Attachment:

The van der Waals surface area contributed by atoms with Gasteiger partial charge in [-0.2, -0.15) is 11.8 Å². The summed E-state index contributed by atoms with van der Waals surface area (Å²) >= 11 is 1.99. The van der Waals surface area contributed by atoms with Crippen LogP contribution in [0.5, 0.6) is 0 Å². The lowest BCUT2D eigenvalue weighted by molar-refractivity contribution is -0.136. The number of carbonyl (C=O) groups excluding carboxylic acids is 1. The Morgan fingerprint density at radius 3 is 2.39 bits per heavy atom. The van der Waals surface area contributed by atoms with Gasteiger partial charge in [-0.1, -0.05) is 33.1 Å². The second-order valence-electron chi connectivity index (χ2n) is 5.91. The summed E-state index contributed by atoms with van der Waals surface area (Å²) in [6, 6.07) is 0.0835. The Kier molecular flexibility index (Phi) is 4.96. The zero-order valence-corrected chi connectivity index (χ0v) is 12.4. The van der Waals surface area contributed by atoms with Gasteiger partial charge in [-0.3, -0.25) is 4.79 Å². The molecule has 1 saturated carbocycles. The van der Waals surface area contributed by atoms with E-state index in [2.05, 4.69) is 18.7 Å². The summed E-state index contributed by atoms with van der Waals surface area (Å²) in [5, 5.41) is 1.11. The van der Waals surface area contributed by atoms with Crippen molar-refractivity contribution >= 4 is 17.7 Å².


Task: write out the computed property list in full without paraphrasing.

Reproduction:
The van der Waals surface area contributed by atoms with Gasteiger partial charge in [-0.2, -0.15) is 11.8 Å². The summed E-state index contributed by atoms with van der Waals surface area (Å²) >= 11 is 1.99. The van der Waals surface area contributed by atoms with Crippen LogP contribution in [0.5, 0.6) is 0 Å². The lowest BCUT2D eigenvalue weighted by molar-refractivity contribution is -0.136. The number of carbonyl (C=O) groups excluding carboxylic acids is 1. The Morgan fingerprint density at radius 3 is 2.39 bits per heavy atom. The van der Waals surface area contributed by atoms with Gasteiger partial charge in [-0.1, -0.05) is 33.1 Å². The second-order valence-electron chi connectivity index (χ2n) is 5.91. The summed E-state index contributed by atoms with van der Waals surface area (Å²) in [6, 6.07) is 0.0835. The Kier molecular flexibility index (Phi) is 4.96. The zero-order valence-corrected chi connectivity index (χ0v) is 12.4. The van der Waals surface area contributed by atoms with Gasteiger partial charge in [-0.3, -0.25) is 4.79 Å². The molecule has 1 saturated carbocycles. The van der Waals surface area contributed by atoms with E-state index in [2.05, 4.69) is 18.7 Å². The summed E-state index contributed by atoms with van der Waals surface area (Å²) in [5, 5.41) is 1.11. The van der Waals surface area contributed by atoms with Crippen molar-refractivity contribution >= 4 is 17.7 Å².